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Social and Spatial Implications of Gasoline Price Increases

Wednesday, 13 March, 2013

Dr. Guangqing Chi, an Assistant Professor of Sociology and a Research Scientist at the Social Science Research Center of Mississippi State University, will present his research on gasoline prices and traffic safety. His presentation draws on traffic crash data from Mississippi, Alabama, and Minnesota and residential relocation data from the American Housing Survey to address the associations of gasoline prices with traffic safety and residential relocation. Higher gasoline prices are found to be associated with fewer households relocating but a higher percentage of movers moving closer to workplaces. Gasoline prices have been in an uptrend since 2002. If this trend continues, higher gasoline prices could lead to centralization and high-density development, the reverse of the decentralization and low-density sprawl that have been experienced in the past two centuries.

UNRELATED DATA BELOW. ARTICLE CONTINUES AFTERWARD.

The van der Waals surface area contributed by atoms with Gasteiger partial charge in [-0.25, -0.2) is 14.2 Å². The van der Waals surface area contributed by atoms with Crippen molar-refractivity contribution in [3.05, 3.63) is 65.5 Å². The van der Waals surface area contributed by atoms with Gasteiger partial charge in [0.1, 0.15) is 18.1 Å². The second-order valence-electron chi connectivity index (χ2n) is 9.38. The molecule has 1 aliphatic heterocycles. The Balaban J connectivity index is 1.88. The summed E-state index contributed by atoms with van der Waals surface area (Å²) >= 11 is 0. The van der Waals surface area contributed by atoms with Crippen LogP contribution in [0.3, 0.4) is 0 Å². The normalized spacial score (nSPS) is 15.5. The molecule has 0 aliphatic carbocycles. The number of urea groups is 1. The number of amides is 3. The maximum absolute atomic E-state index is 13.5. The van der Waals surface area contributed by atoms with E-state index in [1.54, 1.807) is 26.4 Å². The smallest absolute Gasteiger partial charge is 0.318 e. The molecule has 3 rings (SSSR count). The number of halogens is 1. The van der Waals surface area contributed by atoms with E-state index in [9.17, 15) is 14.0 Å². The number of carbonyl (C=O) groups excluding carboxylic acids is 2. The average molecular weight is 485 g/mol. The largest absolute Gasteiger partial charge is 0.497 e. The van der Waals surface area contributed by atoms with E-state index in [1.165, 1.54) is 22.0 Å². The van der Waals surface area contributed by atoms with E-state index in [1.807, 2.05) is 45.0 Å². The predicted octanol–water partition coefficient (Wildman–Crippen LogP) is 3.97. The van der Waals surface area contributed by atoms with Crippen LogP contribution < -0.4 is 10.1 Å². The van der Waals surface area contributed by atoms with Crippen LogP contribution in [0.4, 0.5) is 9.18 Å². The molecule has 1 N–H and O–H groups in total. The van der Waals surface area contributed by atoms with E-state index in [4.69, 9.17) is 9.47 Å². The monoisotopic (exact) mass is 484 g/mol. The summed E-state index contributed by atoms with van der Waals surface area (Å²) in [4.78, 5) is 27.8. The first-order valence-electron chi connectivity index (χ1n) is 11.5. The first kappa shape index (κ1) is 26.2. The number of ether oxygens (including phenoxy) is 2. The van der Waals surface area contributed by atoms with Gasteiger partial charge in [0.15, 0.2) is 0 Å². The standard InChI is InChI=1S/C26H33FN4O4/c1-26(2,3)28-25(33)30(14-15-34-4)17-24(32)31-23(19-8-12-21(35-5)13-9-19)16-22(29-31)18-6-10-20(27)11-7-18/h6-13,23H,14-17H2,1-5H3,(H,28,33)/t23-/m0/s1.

Dr. Chi's research on gasoline prices and traffic safety has been highlighted more than 2,000 times by numerous domestic and international news agencies, websites, and blogs as of 2011. Much of his published work has appeared in internationally prestigious journals such as Demography, Regional Studies, Urban Studies, Journal of Transportation Geography, Rural Sociology, Accident Analysis and Prevention, Annals of Regional Science, Growth and Change, and Population, Place, and Space.




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University of Tennessee
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Diana Moyer

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